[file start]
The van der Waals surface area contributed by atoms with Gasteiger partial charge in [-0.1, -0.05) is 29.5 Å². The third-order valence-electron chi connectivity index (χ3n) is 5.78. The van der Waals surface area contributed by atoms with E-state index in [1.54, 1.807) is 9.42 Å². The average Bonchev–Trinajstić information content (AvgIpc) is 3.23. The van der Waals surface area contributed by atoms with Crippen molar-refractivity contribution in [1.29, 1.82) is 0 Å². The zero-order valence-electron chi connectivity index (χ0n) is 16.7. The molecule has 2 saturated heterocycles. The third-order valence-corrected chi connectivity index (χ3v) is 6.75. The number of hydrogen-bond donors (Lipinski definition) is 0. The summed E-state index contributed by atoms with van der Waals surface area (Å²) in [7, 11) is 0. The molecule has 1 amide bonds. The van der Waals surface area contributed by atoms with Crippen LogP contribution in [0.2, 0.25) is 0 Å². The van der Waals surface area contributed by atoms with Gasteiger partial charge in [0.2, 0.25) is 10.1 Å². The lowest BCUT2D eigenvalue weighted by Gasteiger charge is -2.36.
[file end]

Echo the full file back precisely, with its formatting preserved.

The van der Waals surface area contributed by atoms with Gasteiger partial charge in [-0.1, -0.05) is 29.5 Å². The third-order valence-electron chi connectivity index (χ3n) is 5.78. The van der Waals surface area contributed by atoms with E-state index in [1.54, 1.807) is 9.42 Å². The average Bonchev–Trinajstić information content (AvgIpc) is 3.23. The van der Waals surface area contributed by atoms with Crippen molar-refractivity contribution in [1.29, 1.82) is 0 Å². The zero-order valence-electron chi connectivity index (χ0n) is 16.7. The molecule has 2 saturated heterocycles. The third-order valence-corrected chi connectivity index (χ3v) is 6.75. The number of hydrogen-bond donors (Lipinski definition) is 0. The summed E-state index contributed by atoms with van der Waals surface area (Å²) in [7, 11) is 0. The molecule has 1 amide bonds. The van der Waals surface area contributed by atoms with Crippen LogP contribution in [0.2, 0.25) is 0 Å². The van der Waals surface area contributed by atoms with Gasteiger partial charge in [0.2, 0.25) is 10.1 Å². The lowest BCUT2D eigenvalue weighted by Gasteiger charge is -2.36.